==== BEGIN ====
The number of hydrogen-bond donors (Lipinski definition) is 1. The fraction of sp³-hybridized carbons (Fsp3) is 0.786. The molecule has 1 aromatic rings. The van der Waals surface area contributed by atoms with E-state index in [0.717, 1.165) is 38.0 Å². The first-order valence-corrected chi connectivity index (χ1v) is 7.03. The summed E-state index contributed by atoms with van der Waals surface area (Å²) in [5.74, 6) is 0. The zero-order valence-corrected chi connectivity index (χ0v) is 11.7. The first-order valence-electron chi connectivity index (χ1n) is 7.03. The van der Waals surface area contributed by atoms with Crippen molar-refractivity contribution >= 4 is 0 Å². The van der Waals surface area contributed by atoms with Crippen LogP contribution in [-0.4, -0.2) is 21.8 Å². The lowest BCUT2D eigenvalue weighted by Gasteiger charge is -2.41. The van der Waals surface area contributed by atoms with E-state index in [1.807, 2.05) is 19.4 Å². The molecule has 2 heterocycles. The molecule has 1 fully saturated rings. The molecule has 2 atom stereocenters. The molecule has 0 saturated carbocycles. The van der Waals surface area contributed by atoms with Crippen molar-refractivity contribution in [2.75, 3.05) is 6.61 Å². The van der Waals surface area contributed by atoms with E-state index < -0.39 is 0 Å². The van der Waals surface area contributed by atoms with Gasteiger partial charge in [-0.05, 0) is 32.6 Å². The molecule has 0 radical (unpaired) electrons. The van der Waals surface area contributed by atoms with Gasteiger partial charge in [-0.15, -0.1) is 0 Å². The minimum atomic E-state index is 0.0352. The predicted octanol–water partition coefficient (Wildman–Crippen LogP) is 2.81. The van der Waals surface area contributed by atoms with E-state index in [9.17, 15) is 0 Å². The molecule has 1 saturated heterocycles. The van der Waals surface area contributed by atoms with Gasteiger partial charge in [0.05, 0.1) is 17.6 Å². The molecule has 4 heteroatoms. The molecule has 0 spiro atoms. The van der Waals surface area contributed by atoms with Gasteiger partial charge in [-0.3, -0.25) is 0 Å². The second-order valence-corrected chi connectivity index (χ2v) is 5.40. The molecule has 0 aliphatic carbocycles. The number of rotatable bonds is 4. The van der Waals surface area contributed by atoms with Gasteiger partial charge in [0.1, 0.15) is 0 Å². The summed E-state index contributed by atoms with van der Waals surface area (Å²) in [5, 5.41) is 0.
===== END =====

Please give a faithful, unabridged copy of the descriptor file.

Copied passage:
The number of hydrogen-bond donors (Lipinski definition) is 1. The fraction of sp³-hybridized carbons (Fsp3) is 0.786. The molecule has 1 aromatic rings. The van der Waals surface area contributed by atoms with E-state index in [0.717, 1.165) is 38.0 Å². The first-order valence-corrected chi connectivity index (χ1v) is 7.03. The summed E-state index contributed by atoms with van der Waals surface area (Å²) in [5.74, 6) is 0. The zero-order valence-corrected chi connectivity index (χ0v) is 11.7. The first-order valence-electron chi connectivity index (χ1n) is 7.03. The van der Waals surface area contributed by atoms with Crippen molar-refractivity contribution >= 4 is 0 Å². The van der Waals surface area contributed by atoms with Crippen LogP contribution in [-0.4, -0.2) is 21.8 Å². The lowest BCUT2D eigenvalue weighted by Gasteiger charge is -2.41. The van der Waals surface area contributed by atoms with E-state index in [1.807, 2.05) is 19.4 Å². The molecule has 2 heterocycles. The molecule has 1 fully saturated rings. The molecule has 2 atom stereocenters. The molecule has 0 saturated carbocycles. The van der Waals surface area contributed by atoms with Crippen molar-refractivity contribution in [2.75, 3.05) is 6.61 Å². The van der Waals surface area contributed by atoms with E-state index < -0.39 is 0 Å². The van der Waals surface area contributed by atoms with Gasteiger partial charge in [-0.05, 0) is 32.6 Å². The molecule has 0 radical (unpaired) electrons. The van der Waals surface area contributed by atoms with Gasteiger partial charge in [-0.15, -0.1) is 0 Å². The minimum atomic E-state index is 0.0352. The predicted octanol–water partition coefficient (Wildman–Crippen LogP) is 2.81. The van der Waals surface area contributed by atoms with E-state index in [9.17, 15) is 0 Å². The molecule has 1 saturated heterocycles. The van der Waals surface area contributed by atoms with Gasteiger partial charge in [0.05, 0.1) is 17.6 Å². The molecule has 4 heteroatoms. The molecule has 0 spiro atoms. The van der Waals surface area contributed by atoms with Gasteiger partial charge in [-0.3, -0.25) is 0 Å². The second-order valence-corrected chi connectivity index (χ2v) is 5.40. The molecule has 0 aliphatic carbocycles. The number of rotatable bonds is 4. The van der Waals surface area contributed by atoms with Gasteiger partial charge in [0.1, 0.15) is 0 Å². The summed E-state index contributed by atoms with van der Waals surface area (Å²) in [5, 5.41) is 0.